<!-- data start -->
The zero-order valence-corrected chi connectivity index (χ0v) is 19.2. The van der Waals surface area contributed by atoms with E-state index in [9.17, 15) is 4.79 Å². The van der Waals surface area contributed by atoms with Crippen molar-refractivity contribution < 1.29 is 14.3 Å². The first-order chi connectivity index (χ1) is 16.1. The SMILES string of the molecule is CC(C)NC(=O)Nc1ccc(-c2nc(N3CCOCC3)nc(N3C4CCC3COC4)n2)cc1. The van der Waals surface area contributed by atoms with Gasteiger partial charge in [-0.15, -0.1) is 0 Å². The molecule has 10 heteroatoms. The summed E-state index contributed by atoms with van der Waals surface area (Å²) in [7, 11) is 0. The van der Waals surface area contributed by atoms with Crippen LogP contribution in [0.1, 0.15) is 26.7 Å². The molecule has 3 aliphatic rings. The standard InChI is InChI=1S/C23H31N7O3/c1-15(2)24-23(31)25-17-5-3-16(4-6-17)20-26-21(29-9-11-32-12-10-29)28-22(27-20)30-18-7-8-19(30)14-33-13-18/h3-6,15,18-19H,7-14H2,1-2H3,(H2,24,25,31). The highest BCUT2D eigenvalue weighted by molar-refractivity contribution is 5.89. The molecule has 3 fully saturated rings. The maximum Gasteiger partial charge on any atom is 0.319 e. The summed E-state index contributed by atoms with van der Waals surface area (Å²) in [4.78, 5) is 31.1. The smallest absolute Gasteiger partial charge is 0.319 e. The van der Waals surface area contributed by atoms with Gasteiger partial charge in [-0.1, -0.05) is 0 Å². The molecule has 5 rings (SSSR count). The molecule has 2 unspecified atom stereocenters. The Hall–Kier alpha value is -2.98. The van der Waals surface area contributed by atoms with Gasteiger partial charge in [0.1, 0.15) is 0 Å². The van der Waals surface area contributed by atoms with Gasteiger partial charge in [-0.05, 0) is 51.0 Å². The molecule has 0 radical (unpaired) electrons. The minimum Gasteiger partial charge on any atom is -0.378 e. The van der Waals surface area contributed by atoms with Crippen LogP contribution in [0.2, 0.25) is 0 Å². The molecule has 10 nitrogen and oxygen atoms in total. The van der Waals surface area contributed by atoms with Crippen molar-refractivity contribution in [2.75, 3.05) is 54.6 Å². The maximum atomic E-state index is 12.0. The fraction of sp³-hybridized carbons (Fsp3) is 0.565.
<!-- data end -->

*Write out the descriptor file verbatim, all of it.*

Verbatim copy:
The zero-order valence-corrected chi connectivity index (χ0v) is 19.2. The van der Waals surface area contributed by atoms with E-state index in [9.17, 15) is 4.79 Å². The van der Waals surface area contributed by atoms with Crippen molar-refractivity contribution < 1.29 is 14.3 Å². The first-order chi connectivity index (χ1) is 16.1. The SMILES string of the molecule is CC(C)NC(=O)Nc1ccc(-c2nc(N3CCOCC3)nc(N3C4CCC3COC4)n2)cc1. The van der Waals surface area contributed by atoms with Gasteiger partial charge in [-0.15, -0.1) is 0 Å². The molecule has 10 heteroatoms. The summed E-state index contributed by atoms with van der Waals surface area (Å²) in [7, 11) is 0. The van der Waals surface area contributed by atoms with Crippen LogP contribution in [0.1, 0.15) is 26.7 Å². The molecule has 3 aliphatic rings. The standard InChI is InChI=1S/C23H31N7O3/c1-15(2)24-23(31)25-17-5-3-16(4-6-17)20-26-21(29-9-11-32-12-10-29)28-22(27-20)30-18-7-8-19(30)14-33-13-18/h3-6,15,18-19H,7-14H2,1-2H3,(H2,24,25,31). The highest BCUT2D eigenvalue weighted by molar-refractivity contribution is 5.89. The molecule has 3 fully saturated rings. The maximum Gasteiger partial charge on any atom is 0.319 e. The summed E-state index contributed by atoms with van der Waals surface area (Å²) in [4.78, 5) is 31.1. The smallest absolute Gasteiger partial charge is 0.319 e. The van der Waals surface area contributed by atoms with Gasteiger partial charge in [-0.1, -0.05) is 0 Å². The molecule has 5 rings (SSSR count). The molecule has 2 unspecified atom stereocenters. The Hall–Kier alpha value is -2.98. The van der Waals surface area contributed by atoms with Gasteiger partial charge in [0.1, 0.15) is 0 Å². The van der Waals surface area contributed by atoms with Gasteiger partial charge in [-0.05, 0) is 51.0 Å². The molecule has 0 radical (unpaired) electrons. The minimum Gasteiger partial charge on any atom is -0.378 e. The van der Waals surface area contributed by atoms with Crippen LogP contribution in [0.2, 0.25) is 0 Å². The molecule has 10 nitrogen and oxygen atoms in total. The van der Waals surface area contributed by atoms with Crippen molar-refractivity contribution in [2.75, 3.05) is 54.6 Å². The maximum atomic E-state index is 12.0. The fraction of sp³-hybridized carbons (Fsp3) is 0.565.